The CRS document is unobjectionable, but it has some peculiarities.

A prominent typographical error on the title pages repeatedly misstates the debate topic to read “The United States federal government should substantially curtain [sic] its domestic surveillance.”

The bibliography includes the titles of six surveillance-related reports that were produced by the Congressional Research Service itself. CRS does not acknowledge that each of these reports has been posted online and may be easily obtained. Instead, the bibliography disingenuously advises that they “are available by way of a request to your Member of Congress.” The notion that hundreds or thousands of high school students are actually going to contact their congressional offices for copies of CRS reports that can be instantly located by an online search, or that the offices would promptly and reliably provide them, is hard to credit.

The subject of domestic surveillance was chosen for the annual national high school debate program over other proposed topics including income inequality, criminal justice reform, and government authority over Indian country.

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New and updated CRS reports that were issued over the past week include the following.

Poverty in the United States in 2014: In Brief, September 30, 2015

EPA’s New Ozone Standards: A Few Thoughts, CRS Insight, September 29, 2015

Emerging Markets: Is Slower Growth Temporary?, CRS Insight, September 29, 2015

Zivotofsky v. Kerry: The Jerusalem Passport Case and Its Potential Implications for Congress’s Foreign Affairs Powers, updated September 28, 2015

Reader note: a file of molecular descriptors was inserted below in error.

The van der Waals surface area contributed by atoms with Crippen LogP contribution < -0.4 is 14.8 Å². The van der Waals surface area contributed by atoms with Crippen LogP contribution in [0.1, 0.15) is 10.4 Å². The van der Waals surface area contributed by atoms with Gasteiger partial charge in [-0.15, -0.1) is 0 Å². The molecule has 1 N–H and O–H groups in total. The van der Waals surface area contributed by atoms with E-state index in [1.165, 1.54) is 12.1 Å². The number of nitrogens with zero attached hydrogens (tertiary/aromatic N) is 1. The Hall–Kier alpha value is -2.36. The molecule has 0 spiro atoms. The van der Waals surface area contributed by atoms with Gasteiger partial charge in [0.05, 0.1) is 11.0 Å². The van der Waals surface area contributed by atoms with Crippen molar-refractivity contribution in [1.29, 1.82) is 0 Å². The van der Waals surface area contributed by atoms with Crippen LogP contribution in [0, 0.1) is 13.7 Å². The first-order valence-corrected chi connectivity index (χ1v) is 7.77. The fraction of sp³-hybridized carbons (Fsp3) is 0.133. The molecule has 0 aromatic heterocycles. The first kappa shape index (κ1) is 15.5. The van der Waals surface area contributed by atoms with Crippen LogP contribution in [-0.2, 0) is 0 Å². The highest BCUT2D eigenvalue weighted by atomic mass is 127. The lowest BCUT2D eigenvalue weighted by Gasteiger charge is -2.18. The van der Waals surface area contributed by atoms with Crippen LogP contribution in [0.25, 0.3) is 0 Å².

Abortion, Hospital Admitting Privileges, and Whole Woman’s Health v. Cole, September 25, 2015

The Pregnancy Discrimination Act and the Supreme Court: A Legal Analysis of Young v. United Parcel Service, September 25, 2015

The Lord’s Resistance Army: The U.S. Response, updated September 28, 2015

Mexico’s Oil and Gas Sector: Background, Reform Efforts, and Implications for the United States, updated September 28, 2015

Direct Overt U.S. Aid Appropriations for and Military Reimbursements to Pakistan, FY2002-FY2016, updated September 30, 2015

Puerto Rico’s Current Fiscal Challenges, updated September 25, 2015

Can Creditors Enforce Terrorism Judgments Against Cuba?, CRS Legal Sidebar, September 29, 2015

Iran’s Foreign Policy, updated September 25, 2015

Navy Irregular Warfare and Counterterrorism Operations: Background and Issues for Congress, updated September 25, 2015

ODNI Declassifies Data on Frequency of Surveillance

The Office of the Director of National Intelligence released the “2013 Statistical Transparency Report” detailing the frequency of use of various intelligence surveillance authorities and the estimated number of targets affected by the surveillance.

While the reported numbers give some rough sense of the scale of intelligence surveillance — civil liberties groups said the estimated numbers are bound to be misleadingly low — the report provides no basis for evaluating the utility or legitimacy of the surveillance activities.

How many of the collection activities were authorized on the basis of erroneous information? How many actually produced useful intelligence? The report doesn’t say, and the raw numbers are not a substitute. If they were ten times higher, or ten times lower, we would be none the wiser.

(A supplemental response from ODNI to Senator Wyden was released today.)

See U.S. Phone Searches Expanded in 2013 by Siobhan Gorman, Wall Street Journal, June 27, and related coverage elsewhere (WashPost, Wired,, Huffington Post).

From a secrecy policy point of view, perhaps the most intriguing feature of the new release is the unconventional timing of its declassification. The report is dated June 26, 2014 and was classified at the TOP SECRET/NOFORN level. But it says it was declassified by DNI Clapper three days earlier on June 23, 2014!

This temporally fluid approach to declassification could have many useful applications.